Prickly shit and dangerous reptiles. Here the saguaro cacti grow over 50 ft high and live for 250 years if they can reach the end of their life-cycle. The saguaro is a slow growing thing. It takes 10 years for it to be a few inches high, and another 10 to reach a foot. Then at an adolescence age of 50, it can start growing arms. Until that time it's merely a green stump with prickers on it.
This random ass space set aside for cactus is split into two divisions. There are an east and west section divided by the great city of Tuscon. The park on the east side is the smallest section and the visitor center was closed when we arrived. No big deal. Just download the map from NPS and head on your way. We picked out an easy hike that was only a mile long. No reason for us to sweat to death in the 90° Arizona sun. The road turned from pavement to gravel. An unexpected twist we didn't anticipate. We've been on dirt roads in national parks quite a bit, but not one that is considered the main route to the parks attractions.
A mile of graded gravel brought us up to the first hike of the day. Weaving in and out of cactus we marched forward towards the top of a vista point. On the way our eyes were peeled for rattlesnakes, scorpions, and Gila monsters. It's bad enough the desert is constantly trying to dehydrate and stab you. Then it throws poisonous critters in for good measure.
Moving on to the next spot is a hike to the petroglyphs. The park has no idea who made these or when. It's hypothesized that native americans made these images somewhere between 300-3000 years ago. Not the most accurate guess if you ask me. So it's up to us to hike up there and see what all the huff is about. It's an easy climb with little elevation change. The path is well marked and clear of any potential stabby things. Upon our arrival we can see the petroglyphs on the rocks. Theres just a sign stating please don't climb on the stones and ruin our crap. That's easy enough to follow for most people. For some reason there are always the douchebags who think the rules don't apply to them. Some of the rocks have graffitti and are scratched over with names. Do me a favor. If you ever see some piece of trash doing this just push them into a cactus.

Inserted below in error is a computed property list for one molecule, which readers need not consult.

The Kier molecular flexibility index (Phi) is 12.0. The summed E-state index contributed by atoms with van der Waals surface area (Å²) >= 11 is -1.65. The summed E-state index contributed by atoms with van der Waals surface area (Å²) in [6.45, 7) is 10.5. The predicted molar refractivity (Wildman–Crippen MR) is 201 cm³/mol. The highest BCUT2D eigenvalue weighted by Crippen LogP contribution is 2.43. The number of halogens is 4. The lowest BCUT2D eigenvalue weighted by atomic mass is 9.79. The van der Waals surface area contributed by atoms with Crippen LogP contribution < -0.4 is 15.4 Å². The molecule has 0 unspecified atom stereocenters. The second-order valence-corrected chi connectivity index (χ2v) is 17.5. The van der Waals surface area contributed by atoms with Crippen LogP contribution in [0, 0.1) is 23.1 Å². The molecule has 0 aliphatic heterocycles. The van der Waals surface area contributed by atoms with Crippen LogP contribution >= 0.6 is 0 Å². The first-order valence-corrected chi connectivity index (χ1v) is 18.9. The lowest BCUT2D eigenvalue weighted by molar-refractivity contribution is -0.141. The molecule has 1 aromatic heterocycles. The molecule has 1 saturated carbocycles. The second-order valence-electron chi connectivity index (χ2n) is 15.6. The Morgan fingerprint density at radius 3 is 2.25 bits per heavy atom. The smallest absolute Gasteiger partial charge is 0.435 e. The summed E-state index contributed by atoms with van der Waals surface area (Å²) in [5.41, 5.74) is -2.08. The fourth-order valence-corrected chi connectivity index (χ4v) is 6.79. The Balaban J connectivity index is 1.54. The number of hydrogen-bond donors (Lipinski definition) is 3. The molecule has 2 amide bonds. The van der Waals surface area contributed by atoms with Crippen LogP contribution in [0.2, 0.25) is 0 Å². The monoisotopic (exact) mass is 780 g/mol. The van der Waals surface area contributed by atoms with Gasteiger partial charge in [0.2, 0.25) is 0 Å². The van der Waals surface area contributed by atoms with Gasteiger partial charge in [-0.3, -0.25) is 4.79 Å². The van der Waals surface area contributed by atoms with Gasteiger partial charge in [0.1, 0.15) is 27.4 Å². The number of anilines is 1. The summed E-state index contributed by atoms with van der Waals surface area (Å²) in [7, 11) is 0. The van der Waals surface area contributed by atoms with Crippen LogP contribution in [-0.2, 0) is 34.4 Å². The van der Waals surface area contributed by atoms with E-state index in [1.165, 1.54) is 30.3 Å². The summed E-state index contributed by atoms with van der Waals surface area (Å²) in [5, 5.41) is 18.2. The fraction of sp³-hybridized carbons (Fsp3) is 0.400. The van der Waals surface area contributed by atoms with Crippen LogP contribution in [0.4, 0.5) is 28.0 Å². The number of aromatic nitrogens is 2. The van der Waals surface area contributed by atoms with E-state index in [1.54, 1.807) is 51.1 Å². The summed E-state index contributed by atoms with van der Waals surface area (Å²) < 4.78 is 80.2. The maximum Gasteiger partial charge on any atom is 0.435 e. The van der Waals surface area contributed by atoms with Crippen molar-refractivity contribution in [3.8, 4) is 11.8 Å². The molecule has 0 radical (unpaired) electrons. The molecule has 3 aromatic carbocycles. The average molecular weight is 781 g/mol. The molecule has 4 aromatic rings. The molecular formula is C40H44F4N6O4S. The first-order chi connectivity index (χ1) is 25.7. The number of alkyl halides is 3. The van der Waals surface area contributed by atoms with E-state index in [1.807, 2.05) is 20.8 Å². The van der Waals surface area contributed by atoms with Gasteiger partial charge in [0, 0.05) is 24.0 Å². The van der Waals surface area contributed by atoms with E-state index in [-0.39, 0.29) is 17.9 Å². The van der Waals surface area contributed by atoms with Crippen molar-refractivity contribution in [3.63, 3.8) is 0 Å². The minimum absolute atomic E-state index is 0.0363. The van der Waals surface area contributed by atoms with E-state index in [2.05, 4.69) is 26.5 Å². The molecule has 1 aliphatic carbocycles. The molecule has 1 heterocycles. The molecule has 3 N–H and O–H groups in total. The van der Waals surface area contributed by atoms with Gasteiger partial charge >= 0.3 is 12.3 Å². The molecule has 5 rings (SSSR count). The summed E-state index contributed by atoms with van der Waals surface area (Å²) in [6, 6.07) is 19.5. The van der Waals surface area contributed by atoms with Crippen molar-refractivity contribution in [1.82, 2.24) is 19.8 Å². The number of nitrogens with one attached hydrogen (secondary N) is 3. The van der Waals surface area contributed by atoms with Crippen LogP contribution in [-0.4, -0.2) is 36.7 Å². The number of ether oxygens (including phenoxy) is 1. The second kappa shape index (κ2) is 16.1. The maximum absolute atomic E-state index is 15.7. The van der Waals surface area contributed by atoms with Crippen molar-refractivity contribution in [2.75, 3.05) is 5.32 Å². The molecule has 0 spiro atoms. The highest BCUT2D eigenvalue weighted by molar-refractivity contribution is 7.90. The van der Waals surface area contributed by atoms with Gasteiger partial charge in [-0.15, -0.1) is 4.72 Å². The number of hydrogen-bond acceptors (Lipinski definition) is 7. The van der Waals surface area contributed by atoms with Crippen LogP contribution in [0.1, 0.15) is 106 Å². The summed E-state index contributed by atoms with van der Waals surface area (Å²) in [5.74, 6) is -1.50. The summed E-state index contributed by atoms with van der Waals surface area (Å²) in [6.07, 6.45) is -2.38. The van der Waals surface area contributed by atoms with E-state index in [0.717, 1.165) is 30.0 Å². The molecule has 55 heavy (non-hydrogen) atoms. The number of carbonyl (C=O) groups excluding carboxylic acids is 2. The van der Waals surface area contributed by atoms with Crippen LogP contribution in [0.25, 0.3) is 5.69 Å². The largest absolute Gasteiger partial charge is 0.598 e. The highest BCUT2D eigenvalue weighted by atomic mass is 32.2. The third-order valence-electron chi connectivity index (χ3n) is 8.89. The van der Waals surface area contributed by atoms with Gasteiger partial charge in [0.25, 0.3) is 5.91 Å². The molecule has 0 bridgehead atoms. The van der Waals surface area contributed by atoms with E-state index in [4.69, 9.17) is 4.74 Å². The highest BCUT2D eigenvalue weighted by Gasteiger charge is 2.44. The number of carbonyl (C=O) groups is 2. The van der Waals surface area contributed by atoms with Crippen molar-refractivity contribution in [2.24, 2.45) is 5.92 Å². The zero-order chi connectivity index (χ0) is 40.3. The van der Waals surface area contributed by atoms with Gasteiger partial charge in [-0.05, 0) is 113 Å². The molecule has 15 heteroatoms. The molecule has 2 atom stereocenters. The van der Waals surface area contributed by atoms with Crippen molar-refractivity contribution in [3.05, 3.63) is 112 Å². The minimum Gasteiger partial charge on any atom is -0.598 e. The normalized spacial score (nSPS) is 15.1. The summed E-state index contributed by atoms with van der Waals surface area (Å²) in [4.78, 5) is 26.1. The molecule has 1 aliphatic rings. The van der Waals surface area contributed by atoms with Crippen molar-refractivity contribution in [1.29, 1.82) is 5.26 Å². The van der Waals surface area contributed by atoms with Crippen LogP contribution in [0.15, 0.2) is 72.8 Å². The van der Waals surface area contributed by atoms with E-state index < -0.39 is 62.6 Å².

The hike back to Shirly gives us something else to stare out. This dry rotting cactus carcus completes the tutorial of the day. Inside is the tubular water delivery system and the guts that go with it.
Driving home we can't help but snap a picture of a road sign in kilometers. Highway 19 in Tuscon is the only city in the country to have this. Some sort of short lived experiment that failed.
Enough for today. It's finally time to kick back and relax in the Casino parking lot. One of my favorite shows is on PBS and I couldn't be happier. TV can be hard to come by for us. On this episode of Antiques Roadshow more people bring worthless crap to be told it's worth way more than they will ever sell it for. Priceless.